• We know it's tough, but one of the fastest and most effective ways to lower your wedding cost is to pare down the invitees. Get out that red pen! At $100 a head, taking 10 guests off the guest list saves $1,000. Also consider the size of your wedding party: Gifts and transportation are cheaper for two than for ten.

  • Glamorous details on items you're indifferent about spike costs without adding any fun to your day. Free yourself of the pressure to upgrade and instead make honest choices based on what you want. As a general rule, before you sign a contract, look through the itemized list of what you're buying and ask yourself, "Will anyone notice if we don't do this?"

  • Reduce the number of overall dinner courses (making three courses fabulous costs less than serving five individual courses) and keep your menu simple. Stick with the specialties of the season and region.

  • Have the caterers bring out the fancy Dom Perignon for the toast, but pour a less expensive champagne the rest of the night—no one will know the difference.

  • Order a small, fabulous wedding cake that's exactly what you want and, in the kitchen, have several sheet cakes of the same flavor cut for your guests. And stay away from tiers and (time-consuming) handmade sugar flowers, fancy fillings and special molded shapes. Have your caterer decorate each plate with a flavored sauce instead. Buttercream frosting is also tastier and less expensive than fondant.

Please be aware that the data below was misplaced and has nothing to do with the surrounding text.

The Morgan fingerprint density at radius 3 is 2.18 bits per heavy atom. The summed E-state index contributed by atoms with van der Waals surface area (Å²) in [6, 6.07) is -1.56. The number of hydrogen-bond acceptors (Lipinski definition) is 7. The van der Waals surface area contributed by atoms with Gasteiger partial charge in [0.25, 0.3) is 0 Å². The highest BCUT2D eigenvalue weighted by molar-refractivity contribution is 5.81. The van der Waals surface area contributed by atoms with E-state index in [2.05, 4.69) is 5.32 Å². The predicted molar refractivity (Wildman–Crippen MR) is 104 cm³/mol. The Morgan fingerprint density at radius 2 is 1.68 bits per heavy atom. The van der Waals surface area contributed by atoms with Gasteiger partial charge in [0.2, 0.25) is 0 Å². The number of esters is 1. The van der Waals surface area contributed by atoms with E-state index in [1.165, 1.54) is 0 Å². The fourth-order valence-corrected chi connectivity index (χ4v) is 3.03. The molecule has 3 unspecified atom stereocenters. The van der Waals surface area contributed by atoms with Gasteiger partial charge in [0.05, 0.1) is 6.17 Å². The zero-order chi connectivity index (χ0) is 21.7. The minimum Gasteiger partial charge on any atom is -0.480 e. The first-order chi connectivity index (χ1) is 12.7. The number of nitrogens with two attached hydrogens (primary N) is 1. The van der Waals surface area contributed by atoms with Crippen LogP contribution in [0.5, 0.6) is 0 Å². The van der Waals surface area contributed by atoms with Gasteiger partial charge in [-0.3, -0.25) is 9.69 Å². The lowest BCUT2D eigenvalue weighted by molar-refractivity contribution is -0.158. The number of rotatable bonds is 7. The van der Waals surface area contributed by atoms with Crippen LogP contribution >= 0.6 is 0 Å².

• As mentioned above, it's easy to oversimplify some of the financial aspects of a wedding. To stay on top of your wedding budget, you have to be realistic about what each element generally costs. Once you know this, it's easier to allocate funds from your budget. 

  • There's a lot to keep track of when it comes to wedding budget planning, but it doesn't have to be stressful. Follow our tips above and you will be more equipped to stay within your means. 

The Biggest Wedding Budgeting Mistakes to Avoid

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Whether you have $100,000, $10,000 or $1,000 to spend, here's how to budget for your wedding the right way.

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"Expensive" and "stressful" might be two things that come to mind when you think of wedding budget planning, but they don't have to be. Below, we share the biggest budgeting mistakes you should avoid in order to make your wedding planning process as fun and cost-efficient as possible. We also break down exactly how much each wedding element generally costs to help you determine how much to allocate for each item and service. Once you have an idea of how to properly divide funds, you'll be able to avoid potential budgeting mistakes. 

1. Not Determining Who's Paying for What

  • Ask both of your folks if they're planning to contribute to the cost of the wedding. If so, have them commit to a specific dollar amount, and then add up all the contributions to create your budget. Alternatively, it may be easier to ask each set of parents to finance a particular aspect of the wedding (such as the ceremony, honeymoon or catering) instead of just committing to a dollar amount. Decide how much you two can contribute between now and the wedding.